Closing changes in the major European indexes
- UK FTSE 100 -1.1%
- German DAX – flat
- French CAC -1.2%
- Spain IBEX -1.9%
- Italy MIB -1.51%
- UK FTSE 100 -2.7%
- German DAX -2.3%
- French CAC -2.3%
- Spain IBEX -3.65%
- Italy MIB -2.6%
Virtual currency traders here are halting bitcoin deposits and withdrawals for the second time in recent days ahead of a potential split in trading protocols expected for Tuesday evening local time, fearing unforeseen glitches and instability.
A number of exchanges shut down temporarily early last week on similar concerns. Traders think that a split could cause trading history logs to become unstable or coins to be lost.
The fork in the digital currency’s software would give rise to a second currency called Bitcoin Cash, which would be issued in the same amounts as existing bitcoin. Japan’s traders have said that in the event of a split, they would give customers one unit of Bitcoin Cash for each corresponding unit of bitcoin they held. The currencies’ respective values would be determined through market trading.
Some traders are opting not to give out Bitcoin Cash, including Coinbase in the U.S., Hong Kong’s BitMEX and Europe’s Bitstamp, suggesting the industry may face a split of its own.
On the month:
The story changes when you factor in the strength of the euro. In US dollar terms, all the indexes were safely in positive territory with Italian stocks up 7.7%.
After ralying over 80% in the last month, Bitcoin prices are tumbling (down 25% from record highs to 2-week lows) as cryptocurrencies face uncertainty on three fronts.
As iBankCoin reports, investors are spooked over recent cyberattacks, uncertainty surrounding a Bitcoin platform upgrade, and proposed legislation which adds cryptocurencies a list of reportable assets under existing anti-money laundering laws.
The RBI has trained its guns on a dozen bank accounts that are awash with bad loans for action under insolvency rules that could lead to the liquidation of the companies.
An internal committee of the Reserve Bank of India (RBI) has identified the 12 accounts that would be considered for resolution under Insolvency and Bankruptcy Code (IBC).
These accounts account for around 25 per cent of the gross non-performing assets (NPAs) of the banking system. Bad loans in the banking system are estimated at over Rs 8 lakh crore, meaning the NPAs in the 12 accounts are at over Rs 2 lakh crore.
The RBI had constituted an Internal Advisory Committee (IAC) comprising independent members of its board to advise it on cases that may come under the insolvency code.
This was part of an action plan of the central bank against bad loans under Banking Regulation (Amendment) Ordinance, 2017.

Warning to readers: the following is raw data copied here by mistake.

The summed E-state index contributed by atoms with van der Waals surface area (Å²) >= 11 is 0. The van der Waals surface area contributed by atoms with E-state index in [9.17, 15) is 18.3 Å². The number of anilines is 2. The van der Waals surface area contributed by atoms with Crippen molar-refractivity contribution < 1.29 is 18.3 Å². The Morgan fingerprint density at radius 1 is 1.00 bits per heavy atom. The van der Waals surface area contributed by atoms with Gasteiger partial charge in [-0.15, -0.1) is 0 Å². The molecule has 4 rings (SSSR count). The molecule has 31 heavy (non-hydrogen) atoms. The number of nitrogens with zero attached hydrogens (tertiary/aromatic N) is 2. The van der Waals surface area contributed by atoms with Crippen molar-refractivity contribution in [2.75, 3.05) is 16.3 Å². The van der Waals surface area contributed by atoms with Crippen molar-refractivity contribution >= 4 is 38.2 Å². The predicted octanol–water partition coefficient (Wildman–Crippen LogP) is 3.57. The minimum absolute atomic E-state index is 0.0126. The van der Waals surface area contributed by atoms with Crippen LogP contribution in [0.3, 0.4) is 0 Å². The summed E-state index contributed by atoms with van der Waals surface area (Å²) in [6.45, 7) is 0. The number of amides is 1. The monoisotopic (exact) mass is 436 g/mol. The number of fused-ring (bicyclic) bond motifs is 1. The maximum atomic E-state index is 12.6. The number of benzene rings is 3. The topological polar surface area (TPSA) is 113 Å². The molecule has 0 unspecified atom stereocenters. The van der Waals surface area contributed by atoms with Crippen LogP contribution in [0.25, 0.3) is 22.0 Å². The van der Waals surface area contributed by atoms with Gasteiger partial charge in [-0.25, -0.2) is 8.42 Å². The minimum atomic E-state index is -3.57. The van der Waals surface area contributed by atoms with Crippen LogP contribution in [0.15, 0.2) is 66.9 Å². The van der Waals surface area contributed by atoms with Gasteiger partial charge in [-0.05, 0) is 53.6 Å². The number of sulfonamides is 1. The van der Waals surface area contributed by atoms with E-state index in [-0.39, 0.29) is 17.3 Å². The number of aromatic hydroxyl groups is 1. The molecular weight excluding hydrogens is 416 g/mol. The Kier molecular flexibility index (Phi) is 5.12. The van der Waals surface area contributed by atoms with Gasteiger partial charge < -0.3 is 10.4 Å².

According to the ordinance, the RBI can issue directions to banks to initiate insolvency proceedings against defaulters.
Two weeks ago Bank of America caused a stir when it calculated that central banks (mostly the ECB & BoJ) have bought $1 trillion of financial assets just in the first four months of 2017, which amounts to $3.6 trillion annualized, “the largest CB buying on record.”
You could say he’s cautiously optimistic.
Earlier in the year, the market read the optimism as a sign of potential action to tighten but officials have fought back against that idea, and that’s what helped to cap the euro at 1.09.
“As underlying inflation remains subdued and the path of inflation crucially dependent on the prevailing very favourable financing conditions, we cannot yet have sufficient confidence that a sustained adjustment in inflation will materialize in a durable manner,” he wrote.
It’s a similar line to what he said after the March 9 ECB meeting. The next ECB meeting is April 27.
India’s foreign exchange reserves rose by USD 889.4 million to USD 369.887 billion during the week ended April 14, helped by increase in foreign currency assets, the Reserve Bank said.
They had declined by USD 956.4 million to USD 368.998 billion in the previous reporting week.
The reserves had touched a life-time high of USD 371.99 billion in the week to September 30, 2016.
Foreign currency assets (FCAs), a major component of the overall reserves, surged by USD 881 million to USD 346.248 billion in the reporting week, RBI said.
Expressed in US dollar terms, FCAs include the effects of appreciation/depreciation of non-US currencies, such as the euro, pound and the yen, held in the reserves.
Gold reserves remained unchanged at USD 19.869 billion, the apex bank said.
The special drawing rights with the International Monetary Fund was up by USD 3.1 million to USD 1.446 billion.
India’s reserve position with the Fund, too, rose by USD 5.3 million to USD 2.323 billion, RBI said.